This novel went through so many drafts — at least ten — that I can’t properly remember a ‘first’ draft. The manuscript went through numerous changes. But two ideas I refused to budge from were, first, the need for the story to be narrated in fragments, not in smooth, continuous prose, and second, that it should be narrated in the present tense. At the start, I didn’t have any dates in mind, just jigsaw pieces and the immediacy of Lizzie’s voice. I wanted the motif of fracturing and breaking-apart to be part of the structure of the novel as well as a key theme. Numerous readers of drafts along the way found this to be really confusing, though, so I finally made the decision to clearly mark the text as a set of diary entries. But without giving the ending away, the final page of the novel problematizes this notion that the whole text is diary entries ‘as they happen’.


Who are your biggest influences?

I set out to write what might be called ‘Lolita’s story’, re-imagining Vladimir Nabokov’s Lolita from the point of view of the adolescent girl rather than the older man. My writing was also inspired by Esther Freud’s two novels, Hideous Kinky (1992) and The Wild (2000), both of which explore sibling relationships and childhood rivalries with particular attention to the child’s-eye view of the world. Mark Haddon’s The Curious Incident of the Dog in the Night-Time (2003) also provided a lot of inspiration because, as with The Third Person, his novel is narrated entirely from the perspective of a teenager. In Haddon’s case, the narrator is a fifteen-year-old boy with Asperger’s syndrome who struggles to understand and interpret other people’s responses.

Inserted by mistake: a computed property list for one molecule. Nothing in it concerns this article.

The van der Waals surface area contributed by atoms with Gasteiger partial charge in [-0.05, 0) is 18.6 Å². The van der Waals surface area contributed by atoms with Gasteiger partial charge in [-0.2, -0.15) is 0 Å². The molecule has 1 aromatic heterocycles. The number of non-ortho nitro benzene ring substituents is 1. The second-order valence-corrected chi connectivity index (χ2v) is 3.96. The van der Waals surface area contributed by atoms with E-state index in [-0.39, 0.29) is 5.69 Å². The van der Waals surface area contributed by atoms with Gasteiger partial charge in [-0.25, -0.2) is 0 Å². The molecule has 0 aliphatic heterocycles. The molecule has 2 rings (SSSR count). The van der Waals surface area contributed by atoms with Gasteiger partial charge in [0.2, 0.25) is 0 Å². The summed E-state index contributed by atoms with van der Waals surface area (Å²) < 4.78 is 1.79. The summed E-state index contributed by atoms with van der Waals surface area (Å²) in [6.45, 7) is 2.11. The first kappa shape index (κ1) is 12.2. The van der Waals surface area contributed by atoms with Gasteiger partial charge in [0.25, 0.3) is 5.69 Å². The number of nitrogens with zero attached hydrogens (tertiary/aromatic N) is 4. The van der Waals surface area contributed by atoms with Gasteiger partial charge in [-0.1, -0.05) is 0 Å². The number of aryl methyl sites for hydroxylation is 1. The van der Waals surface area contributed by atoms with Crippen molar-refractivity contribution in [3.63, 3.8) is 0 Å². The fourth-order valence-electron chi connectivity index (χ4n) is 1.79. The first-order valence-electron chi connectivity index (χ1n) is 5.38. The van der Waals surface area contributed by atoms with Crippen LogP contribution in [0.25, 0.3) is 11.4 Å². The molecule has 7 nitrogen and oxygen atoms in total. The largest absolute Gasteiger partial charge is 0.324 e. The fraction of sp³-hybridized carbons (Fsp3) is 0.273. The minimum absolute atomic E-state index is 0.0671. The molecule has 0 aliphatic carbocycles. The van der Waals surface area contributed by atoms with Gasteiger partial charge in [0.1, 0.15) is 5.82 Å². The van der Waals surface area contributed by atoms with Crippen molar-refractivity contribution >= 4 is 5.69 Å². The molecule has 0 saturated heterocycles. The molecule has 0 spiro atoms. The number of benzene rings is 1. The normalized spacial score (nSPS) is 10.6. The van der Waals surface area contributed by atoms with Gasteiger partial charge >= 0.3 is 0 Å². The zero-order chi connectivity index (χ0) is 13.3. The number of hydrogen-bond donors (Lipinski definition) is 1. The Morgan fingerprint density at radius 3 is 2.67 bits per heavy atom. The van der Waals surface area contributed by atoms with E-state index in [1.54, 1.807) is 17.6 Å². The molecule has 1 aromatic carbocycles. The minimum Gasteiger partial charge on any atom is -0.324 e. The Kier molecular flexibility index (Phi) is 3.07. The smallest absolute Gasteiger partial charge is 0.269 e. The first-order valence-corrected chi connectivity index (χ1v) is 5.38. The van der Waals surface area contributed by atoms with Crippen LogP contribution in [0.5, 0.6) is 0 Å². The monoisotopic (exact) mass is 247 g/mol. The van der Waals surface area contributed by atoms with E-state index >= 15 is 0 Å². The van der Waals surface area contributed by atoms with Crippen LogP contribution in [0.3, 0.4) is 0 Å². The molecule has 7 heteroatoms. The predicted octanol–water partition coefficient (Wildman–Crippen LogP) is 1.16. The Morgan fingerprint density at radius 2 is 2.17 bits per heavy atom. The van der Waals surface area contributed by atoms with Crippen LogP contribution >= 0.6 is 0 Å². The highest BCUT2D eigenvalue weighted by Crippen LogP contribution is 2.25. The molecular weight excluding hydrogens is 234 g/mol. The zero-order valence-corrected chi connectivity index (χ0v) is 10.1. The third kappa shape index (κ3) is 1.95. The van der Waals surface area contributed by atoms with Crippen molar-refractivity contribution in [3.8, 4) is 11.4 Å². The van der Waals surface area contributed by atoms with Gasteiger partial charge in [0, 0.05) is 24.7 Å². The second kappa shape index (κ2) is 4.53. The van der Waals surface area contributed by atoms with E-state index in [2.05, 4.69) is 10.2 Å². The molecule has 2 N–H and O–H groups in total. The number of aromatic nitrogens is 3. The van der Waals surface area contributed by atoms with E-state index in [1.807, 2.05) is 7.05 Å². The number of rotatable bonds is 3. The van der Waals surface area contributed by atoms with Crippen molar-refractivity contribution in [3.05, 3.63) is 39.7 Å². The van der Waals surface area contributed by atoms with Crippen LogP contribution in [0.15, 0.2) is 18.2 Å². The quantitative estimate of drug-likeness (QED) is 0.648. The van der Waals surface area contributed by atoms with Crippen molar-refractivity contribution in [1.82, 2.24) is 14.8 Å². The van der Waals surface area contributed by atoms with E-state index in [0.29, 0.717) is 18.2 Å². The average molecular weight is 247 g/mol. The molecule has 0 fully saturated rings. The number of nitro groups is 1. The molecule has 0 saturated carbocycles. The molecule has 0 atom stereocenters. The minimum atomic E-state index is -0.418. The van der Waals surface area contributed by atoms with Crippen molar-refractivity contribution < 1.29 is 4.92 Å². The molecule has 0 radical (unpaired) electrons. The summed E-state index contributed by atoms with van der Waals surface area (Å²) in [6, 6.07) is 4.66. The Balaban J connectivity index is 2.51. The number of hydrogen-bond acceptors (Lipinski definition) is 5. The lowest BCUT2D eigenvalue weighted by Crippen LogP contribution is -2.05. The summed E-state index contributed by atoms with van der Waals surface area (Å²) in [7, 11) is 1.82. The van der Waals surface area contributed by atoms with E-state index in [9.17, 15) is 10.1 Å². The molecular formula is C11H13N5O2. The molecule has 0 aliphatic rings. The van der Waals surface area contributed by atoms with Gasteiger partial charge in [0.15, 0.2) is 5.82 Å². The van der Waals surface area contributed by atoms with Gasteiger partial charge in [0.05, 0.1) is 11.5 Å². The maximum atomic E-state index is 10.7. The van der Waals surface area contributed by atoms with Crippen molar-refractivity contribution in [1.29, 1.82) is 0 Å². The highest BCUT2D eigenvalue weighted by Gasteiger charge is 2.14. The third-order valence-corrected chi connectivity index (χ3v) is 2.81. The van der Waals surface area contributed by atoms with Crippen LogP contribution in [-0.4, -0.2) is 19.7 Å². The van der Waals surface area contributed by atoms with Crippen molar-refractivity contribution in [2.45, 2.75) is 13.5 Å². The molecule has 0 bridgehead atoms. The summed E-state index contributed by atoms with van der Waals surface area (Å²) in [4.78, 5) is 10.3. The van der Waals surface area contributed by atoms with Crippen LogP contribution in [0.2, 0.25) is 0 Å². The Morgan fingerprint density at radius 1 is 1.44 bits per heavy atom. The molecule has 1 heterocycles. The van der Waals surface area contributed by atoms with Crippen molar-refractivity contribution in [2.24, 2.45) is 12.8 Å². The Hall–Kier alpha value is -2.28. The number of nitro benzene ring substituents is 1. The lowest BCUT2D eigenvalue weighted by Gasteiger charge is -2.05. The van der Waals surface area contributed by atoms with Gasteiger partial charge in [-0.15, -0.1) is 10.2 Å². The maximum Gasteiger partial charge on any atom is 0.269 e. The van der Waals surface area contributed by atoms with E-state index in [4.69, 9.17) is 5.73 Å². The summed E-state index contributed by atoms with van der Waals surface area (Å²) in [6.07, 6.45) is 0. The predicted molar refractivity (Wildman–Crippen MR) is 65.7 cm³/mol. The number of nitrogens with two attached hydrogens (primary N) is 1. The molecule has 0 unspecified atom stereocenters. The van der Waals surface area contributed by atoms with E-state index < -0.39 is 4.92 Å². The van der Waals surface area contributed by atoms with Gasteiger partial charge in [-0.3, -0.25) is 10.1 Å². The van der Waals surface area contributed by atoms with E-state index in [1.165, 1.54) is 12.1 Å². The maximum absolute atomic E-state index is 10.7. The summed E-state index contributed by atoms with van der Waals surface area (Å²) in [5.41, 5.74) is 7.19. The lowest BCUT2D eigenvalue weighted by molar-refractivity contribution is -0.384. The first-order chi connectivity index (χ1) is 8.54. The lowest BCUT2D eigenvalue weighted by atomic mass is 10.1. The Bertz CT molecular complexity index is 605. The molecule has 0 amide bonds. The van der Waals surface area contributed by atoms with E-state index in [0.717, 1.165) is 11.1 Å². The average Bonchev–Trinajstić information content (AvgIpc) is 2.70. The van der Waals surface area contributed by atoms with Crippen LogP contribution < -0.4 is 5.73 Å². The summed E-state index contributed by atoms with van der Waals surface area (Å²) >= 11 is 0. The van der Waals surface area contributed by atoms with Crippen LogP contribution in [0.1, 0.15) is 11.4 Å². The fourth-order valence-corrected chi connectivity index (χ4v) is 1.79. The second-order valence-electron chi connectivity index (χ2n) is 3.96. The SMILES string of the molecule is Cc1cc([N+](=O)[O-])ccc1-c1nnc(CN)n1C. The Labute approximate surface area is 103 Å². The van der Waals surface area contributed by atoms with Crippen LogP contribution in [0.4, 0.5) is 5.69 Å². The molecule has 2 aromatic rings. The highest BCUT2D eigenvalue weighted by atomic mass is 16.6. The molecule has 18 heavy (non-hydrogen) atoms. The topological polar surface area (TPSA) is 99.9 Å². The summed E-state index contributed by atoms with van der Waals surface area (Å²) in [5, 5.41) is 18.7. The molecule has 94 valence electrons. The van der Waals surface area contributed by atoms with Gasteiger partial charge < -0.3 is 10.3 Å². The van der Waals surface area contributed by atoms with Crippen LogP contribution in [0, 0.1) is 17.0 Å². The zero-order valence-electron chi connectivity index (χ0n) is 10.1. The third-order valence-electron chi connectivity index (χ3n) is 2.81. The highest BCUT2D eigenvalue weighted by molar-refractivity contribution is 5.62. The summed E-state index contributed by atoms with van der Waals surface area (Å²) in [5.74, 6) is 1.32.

In these books I looked for ways to resolve one of the key limitations you find in stories that are confined to young first-person narrators: while child or adolescent narrators often have the capacity for empathy, novels dominated by their voices often lack the space for alternative and mature perspectives, or for voices that have the ability to convey complex emotional expressions and interpretations. This is especially the case when a story is narrated in the present tense. Haddon makes a virtue of this simplicity of voice in The Curious Incident of the Dog in the Night-Time by creating an Asperger’s syndrome protagonist who is incapable of viewing the world through others’ eyes. The difficulties and failures of the boy’s connection with others is one of the story’s central concerns. I have tried to follow his example in The Third Person.


Does your research into African literature influence your creative writing?